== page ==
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Just a question..:)

Jan_89

Active Member
Past OR future Camino
Camino Francés: July/August 2014

Camino Francés: May/June 2017
Hello Peregrinos!

I'm just curious.. Is there anything you would do differently on your next Camino? :)

Jan
 
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Jan_89

Active Member
Past OR future Camino
Camino Francés: July/August 2014

Camino Francés: May/June 2017
@Jan_89 -

Maybe try a Winter Camino - I'm a sucker for penance.:)

The only radical choice I could make the next time the Camino calls is to not go. God willing, that is NOT an option!

B
Sounds good - a Winter Camino.. I would love to. Hope I'll make it one day! :)
 
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Rambler

Active Member
Past OR future Camino
June 2008 Camino Frances with Daughter, 2014 Camino Frances with Son
This becomes a very personal question the more you think about it.
  • Have more time (I would love to take a year!)
  • Stay in the less frequented places (this is hard to do if you make a Camino family that has a set agenda or does not share your same interests)
  • Not plan so much (The Camino provides)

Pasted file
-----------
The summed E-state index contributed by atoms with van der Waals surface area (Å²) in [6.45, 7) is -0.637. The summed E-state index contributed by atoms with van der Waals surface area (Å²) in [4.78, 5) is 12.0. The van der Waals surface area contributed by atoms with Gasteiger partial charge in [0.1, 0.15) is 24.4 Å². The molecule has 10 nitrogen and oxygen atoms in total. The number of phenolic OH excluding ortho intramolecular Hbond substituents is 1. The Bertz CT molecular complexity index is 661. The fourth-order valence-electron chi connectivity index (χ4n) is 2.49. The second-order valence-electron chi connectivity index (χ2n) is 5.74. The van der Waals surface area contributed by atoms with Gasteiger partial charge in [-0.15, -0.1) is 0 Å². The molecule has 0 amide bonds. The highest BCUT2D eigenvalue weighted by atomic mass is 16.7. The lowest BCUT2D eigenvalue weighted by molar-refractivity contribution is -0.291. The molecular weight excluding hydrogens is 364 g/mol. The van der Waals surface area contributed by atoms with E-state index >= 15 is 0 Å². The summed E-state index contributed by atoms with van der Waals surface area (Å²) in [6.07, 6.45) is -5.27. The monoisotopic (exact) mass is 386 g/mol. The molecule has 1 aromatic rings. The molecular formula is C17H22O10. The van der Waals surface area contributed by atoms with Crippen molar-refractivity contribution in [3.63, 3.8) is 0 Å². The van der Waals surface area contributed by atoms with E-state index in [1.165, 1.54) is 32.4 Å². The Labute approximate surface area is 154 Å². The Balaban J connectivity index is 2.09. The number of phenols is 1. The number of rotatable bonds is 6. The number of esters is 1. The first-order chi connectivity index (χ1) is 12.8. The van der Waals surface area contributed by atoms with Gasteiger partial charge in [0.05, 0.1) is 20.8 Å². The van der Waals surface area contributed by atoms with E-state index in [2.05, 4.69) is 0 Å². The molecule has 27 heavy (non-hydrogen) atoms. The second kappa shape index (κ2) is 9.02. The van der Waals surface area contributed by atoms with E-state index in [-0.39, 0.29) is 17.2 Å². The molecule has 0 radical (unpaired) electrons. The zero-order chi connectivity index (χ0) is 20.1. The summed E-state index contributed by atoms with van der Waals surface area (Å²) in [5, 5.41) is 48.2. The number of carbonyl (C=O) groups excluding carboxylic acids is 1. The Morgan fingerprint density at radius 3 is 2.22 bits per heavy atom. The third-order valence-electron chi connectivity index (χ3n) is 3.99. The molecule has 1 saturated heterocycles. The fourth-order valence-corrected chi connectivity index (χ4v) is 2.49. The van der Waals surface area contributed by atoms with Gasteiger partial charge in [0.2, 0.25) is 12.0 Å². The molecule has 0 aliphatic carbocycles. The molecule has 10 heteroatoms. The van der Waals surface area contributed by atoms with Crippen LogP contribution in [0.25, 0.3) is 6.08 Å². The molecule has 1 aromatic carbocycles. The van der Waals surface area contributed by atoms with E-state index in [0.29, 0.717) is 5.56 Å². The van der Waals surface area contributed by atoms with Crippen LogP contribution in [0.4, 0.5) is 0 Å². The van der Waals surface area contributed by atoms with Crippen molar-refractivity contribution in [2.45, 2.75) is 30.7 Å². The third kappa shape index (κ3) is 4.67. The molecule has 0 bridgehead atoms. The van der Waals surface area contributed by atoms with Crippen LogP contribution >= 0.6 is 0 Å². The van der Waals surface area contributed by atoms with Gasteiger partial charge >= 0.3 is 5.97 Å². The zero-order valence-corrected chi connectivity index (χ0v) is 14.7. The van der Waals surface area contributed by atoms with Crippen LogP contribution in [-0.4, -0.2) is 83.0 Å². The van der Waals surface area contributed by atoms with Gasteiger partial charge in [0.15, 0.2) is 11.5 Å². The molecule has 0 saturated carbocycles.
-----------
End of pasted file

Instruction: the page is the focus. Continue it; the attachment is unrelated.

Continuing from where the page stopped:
• Choose an alternative to the Frances
  • Go at a different time of year
  • Learn more Spanish and French before arriving
  • Find something nice to do for every hospitalero I meet.
  • Walk at night at least once
  • Cook more meals with other pilgrims
  • Find more ways to give and serve others on the Camino
Rambler
 

rector

ONE HALF
Past OR future Camino
SJ-Sdc MAY (2011)
SJ-Sdc MAY (2014)
Sar-Sdc Oct (2015)
Pon-Sdc Ju (2016)
SJ-Log (2018)
It is an unavoidable consequence of doing it each time it will always be different with new experiences new people etc. Our first camino seemed more challenging, the second more relaxed, and I can hardly wait for next years. I love surprises and new things so perhaps, as we are starting from Porto and walking a much shorter distance it will be another surprising and new experience. So in short I will be more open to surprise, I hope
 

dougfitz

Veteran Member
Past OR future Camino